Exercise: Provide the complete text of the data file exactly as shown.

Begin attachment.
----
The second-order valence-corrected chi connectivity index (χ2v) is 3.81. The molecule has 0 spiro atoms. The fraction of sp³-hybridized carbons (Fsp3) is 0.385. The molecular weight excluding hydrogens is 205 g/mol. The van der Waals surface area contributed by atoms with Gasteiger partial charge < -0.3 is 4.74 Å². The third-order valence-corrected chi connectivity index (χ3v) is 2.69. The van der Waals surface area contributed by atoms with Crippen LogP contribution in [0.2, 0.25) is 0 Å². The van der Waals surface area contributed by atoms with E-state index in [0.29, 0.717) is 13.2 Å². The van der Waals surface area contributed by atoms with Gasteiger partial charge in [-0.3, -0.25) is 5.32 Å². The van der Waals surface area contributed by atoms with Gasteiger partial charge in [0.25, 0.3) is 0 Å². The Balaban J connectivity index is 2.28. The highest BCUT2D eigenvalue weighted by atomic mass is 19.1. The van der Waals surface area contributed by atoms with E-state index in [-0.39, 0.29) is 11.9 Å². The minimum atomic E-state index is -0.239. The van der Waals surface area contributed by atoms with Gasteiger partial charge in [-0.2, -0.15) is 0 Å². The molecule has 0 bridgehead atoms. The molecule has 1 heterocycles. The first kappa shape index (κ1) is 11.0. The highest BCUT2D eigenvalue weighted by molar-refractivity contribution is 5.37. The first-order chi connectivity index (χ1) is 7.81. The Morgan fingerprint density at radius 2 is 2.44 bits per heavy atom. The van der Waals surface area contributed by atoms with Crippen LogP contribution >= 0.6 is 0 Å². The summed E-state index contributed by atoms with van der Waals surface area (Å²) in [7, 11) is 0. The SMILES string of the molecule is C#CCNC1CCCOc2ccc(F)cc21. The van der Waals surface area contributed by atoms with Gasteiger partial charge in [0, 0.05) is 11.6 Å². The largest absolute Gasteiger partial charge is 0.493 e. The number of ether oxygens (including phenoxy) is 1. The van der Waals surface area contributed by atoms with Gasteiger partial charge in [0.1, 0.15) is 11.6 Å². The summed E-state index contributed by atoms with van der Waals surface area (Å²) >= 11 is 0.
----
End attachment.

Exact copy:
The second-order valence-corrected chi connectivity index (χ2v) is 3.81. The molecule has 0 spiro atoms. The fraction of sp³-hybridized carbons (Fsp3) is 0.385. The molecular weight excluding hydrogens is 205 g/mol. The van der Waals surface area contributed by atoms with Gasteiger partial charge < -0.3 is 4.74 Å². The third-order valence-corrected chi connectivity index (χ3v) is 2.69. The van der Waals surface area contributed by atoms with Crippen LogP contribution in [0.2, 0.25) is 0 Å². The van der Waals surface area contributed by atoms with E-state index in [0.29, 0.717) is 13.2 Å². The van der Waals surface area contributed by atoms with Gasteiger partial charge in [-0.3, -0.25) is 5.32 Å². The van der Waals surface area contributed by atoms with Gasteiger partial charge in [0.25, 0.3) is 0 Å². The Balaban J connectivity index is 2.28. The highest BCUT2D eigenvalue weighted by atomic mass is 19.1. The van der Waals surface area contributed by atoms with E-state index in [-0.39, 0.29) is 11.9 Å². The minimum atomic E-state index is -0.239. The van der Waals surface area contributed by atoms with Gasteiger partial charge in [-0.2, -0.15) is 0 Å². The molecule has 0 bridgehead atoms. The molecule has 1 heterocycles. The first kappa shape index (κ1) is 11.0. The highest BCUT2D eigenvalue weighted by molar-refractivity contribution is 5.37. The first-order chi connectivity index (χ1) is 7.81. The Morgan fingerprint density at radius 2 is 2.44 bits per heavy atom. The van der Waals surface area contributed by atoms with Crippen LogP contribution >= 0.6 is 0 Å². The summed E-state index contributed by atoms with van der Waals surface area (Å²) in [7, 11) is 0. The SMILES string of the molecule is C#CCNC1CCCOc2ccc(F)cc21. The van der Waals surface area contributed by atoms with Gasteiger partial charge in [0, 0.05) is 11.6 Å². The largest absolute Gasteiger partial charge is 0.493 e. The number of ether oxygens (including phenoxy) is 1. The van der Waals surface area contributed by atoms with Gasteiger partial charge in [0.1, 0.15) is 11.6 Å². The summed E-state index contributed by atoms with van der Waals surface area (Å²) >= 11 is 0.